Reference: Dancis A, et al. (1990) Genetic evidence that ferric reductase is required for iron uptake in Saccharomyces cerevisiae. Mol Cell Biol 10(5):2294-301

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Abstract


The requirement for a reduction step in cellular iron uptake has been postulated, and the existence of plasma membrane ferric reductase activity has been described in both procaryotic and eucaryotic cells. In the yeast Saccharomyces cerevisiae, there is an externally directed reductase activity that is regulated by the concentration of iron in the growth medium; maximal activity is induced by iron starvation. We report here the isolation of a mutant of S. cerevisiae lacking the reductase activity. This mutant is deficient in the uptake of ferric iron and is extremely sensitive to iron deprivation. Genetic analysis of the mutant demonstrates that the reductase and ferric uptake deficiencies are due to a single mutation that we designate fre1-1. Both phenotypes cosegregate in meiosis, corevert with a frequency of 10(-7), and are complemented by a 3.5-kilobase fragment of genomic DNA from wild-type S. cerevisiae. This fragment contains FRE1, the wild-type allele of the mutant gene. The level of the gene transcript is regulated by iron in the same was as the reductase activity. The ferrous ion product of the reductase must traverse the plasma membrane. A high-affinity (Km = 5 microM) ferrous uptake system is present in both wild-type and mutant cells. Thus, iron uptake in S. cerevisiae is mediated by two plasma membrane components, a reductase and a ferrous transport system.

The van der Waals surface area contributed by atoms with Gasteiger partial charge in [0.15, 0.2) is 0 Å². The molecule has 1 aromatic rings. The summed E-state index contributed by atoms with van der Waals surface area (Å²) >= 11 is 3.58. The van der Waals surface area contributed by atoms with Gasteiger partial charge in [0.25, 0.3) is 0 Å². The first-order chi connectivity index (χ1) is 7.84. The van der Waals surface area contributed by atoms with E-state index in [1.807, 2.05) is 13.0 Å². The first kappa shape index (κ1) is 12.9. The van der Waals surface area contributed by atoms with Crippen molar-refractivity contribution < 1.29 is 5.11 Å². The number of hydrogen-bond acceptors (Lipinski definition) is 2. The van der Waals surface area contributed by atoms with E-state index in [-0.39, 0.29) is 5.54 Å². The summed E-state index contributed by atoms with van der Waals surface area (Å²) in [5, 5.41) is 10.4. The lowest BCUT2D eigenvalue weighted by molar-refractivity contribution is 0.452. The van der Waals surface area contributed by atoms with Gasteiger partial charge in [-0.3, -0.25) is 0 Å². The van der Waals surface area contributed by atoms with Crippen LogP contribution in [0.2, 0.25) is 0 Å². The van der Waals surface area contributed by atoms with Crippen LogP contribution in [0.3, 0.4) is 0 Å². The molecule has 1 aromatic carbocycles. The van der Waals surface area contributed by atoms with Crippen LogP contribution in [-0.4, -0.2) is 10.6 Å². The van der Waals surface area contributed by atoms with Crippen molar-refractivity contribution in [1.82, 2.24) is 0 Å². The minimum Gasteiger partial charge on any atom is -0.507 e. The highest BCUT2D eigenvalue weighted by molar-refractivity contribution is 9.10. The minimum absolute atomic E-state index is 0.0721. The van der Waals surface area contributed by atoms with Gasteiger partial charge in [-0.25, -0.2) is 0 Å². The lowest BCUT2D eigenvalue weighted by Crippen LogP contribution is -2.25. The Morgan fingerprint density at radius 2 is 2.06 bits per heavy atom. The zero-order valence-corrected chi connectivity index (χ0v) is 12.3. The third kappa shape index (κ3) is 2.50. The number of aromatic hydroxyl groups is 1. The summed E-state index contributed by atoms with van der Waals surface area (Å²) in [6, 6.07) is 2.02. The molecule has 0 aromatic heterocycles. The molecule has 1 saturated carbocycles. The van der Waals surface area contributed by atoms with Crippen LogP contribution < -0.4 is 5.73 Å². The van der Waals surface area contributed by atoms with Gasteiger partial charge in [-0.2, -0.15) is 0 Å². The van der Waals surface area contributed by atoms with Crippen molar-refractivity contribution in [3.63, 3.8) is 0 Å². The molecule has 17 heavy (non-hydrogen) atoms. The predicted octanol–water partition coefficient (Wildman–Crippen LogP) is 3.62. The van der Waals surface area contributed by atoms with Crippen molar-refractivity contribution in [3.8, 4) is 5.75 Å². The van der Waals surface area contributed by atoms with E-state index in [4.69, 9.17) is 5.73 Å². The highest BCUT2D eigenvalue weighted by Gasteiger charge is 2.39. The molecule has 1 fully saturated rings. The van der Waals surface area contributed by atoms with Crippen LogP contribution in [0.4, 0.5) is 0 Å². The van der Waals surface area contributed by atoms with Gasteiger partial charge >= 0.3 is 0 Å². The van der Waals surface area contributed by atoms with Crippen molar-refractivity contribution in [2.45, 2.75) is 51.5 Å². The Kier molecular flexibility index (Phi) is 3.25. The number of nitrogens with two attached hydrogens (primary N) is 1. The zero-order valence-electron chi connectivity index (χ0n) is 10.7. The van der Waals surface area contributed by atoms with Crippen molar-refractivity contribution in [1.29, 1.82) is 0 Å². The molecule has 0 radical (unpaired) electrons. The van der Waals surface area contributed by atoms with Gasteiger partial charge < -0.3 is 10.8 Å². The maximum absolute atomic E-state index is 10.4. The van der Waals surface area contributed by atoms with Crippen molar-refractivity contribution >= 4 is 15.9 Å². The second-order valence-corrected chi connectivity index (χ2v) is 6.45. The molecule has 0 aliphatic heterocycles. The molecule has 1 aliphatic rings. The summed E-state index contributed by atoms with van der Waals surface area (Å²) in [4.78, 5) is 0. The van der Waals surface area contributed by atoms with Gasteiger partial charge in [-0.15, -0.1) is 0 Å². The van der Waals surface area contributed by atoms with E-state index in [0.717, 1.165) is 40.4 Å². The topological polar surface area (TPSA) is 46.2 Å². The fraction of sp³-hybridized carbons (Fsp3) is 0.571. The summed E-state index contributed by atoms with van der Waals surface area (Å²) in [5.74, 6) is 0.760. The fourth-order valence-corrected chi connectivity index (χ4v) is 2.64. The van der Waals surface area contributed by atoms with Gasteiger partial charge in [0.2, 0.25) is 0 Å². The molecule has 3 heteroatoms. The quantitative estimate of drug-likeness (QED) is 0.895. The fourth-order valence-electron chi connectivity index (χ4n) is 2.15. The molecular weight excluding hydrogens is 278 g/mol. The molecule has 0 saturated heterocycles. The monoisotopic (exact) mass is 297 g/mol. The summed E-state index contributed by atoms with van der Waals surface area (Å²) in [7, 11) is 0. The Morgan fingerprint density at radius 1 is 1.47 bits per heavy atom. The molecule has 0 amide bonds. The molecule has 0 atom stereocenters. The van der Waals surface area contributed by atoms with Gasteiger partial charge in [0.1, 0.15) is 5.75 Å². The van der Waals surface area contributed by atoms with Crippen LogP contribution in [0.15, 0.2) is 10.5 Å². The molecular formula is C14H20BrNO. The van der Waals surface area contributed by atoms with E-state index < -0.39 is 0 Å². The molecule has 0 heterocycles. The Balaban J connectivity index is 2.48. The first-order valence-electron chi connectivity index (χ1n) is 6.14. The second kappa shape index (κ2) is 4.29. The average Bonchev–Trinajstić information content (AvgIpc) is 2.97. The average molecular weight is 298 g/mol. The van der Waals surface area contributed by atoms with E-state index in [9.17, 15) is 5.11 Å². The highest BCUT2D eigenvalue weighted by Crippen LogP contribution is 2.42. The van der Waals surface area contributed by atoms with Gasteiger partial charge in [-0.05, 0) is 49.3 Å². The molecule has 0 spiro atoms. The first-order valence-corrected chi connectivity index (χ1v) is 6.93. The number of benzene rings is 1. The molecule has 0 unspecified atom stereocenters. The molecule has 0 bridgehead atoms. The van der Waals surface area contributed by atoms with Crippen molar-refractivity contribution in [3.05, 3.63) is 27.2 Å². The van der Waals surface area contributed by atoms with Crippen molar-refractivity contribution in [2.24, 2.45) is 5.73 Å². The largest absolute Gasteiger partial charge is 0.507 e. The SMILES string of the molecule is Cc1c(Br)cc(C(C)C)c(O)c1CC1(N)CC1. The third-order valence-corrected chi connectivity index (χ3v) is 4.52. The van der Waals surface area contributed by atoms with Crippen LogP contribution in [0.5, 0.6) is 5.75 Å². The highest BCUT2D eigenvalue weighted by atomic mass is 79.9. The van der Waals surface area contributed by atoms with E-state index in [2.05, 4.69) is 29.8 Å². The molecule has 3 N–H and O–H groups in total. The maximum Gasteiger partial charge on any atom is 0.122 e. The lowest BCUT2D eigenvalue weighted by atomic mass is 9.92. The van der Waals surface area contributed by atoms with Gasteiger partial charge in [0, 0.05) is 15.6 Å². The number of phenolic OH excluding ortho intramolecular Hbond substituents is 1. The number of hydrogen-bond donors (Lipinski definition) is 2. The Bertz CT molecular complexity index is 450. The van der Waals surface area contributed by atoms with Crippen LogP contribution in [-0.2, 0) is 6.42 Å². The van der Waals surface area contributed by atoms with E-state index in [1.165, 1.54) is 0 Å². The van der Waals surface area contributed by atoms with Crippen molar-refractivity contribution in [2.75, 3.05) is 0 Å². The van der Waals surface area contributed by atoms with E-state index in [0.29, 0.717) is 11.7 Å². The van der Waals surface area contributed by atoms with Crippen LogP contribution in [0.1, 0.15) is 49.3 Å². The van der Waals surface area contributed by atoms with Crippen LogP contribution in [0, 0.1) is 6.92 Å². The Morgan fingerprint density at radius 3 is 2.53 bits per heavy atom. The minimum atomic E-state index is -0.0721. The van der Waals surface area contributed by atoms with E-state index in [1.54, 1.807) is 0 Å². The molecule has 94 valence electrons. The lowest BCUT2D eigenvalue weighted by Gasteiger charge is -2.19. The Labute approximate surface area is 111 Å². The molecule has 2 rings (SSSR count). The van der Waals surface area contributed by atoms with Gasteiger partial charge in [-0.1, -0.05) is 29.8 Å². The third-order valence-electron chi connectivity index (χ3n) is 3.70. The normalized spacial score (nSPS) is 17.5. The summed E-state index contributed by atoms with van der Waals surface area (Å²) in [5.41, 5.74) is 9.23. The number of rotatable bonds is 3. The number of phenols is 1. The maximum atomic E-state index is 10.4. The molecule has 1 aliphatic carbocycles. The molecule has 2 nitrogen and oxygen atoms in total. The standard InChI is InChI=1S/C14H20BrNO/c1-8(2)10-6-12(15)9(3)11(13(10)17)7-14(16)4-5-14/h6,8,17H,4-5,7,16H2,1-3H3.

Reference Type
Journal Article
Authors
Dancis A, Klausner RD, Hinnebusch AG, Barriocanal JG
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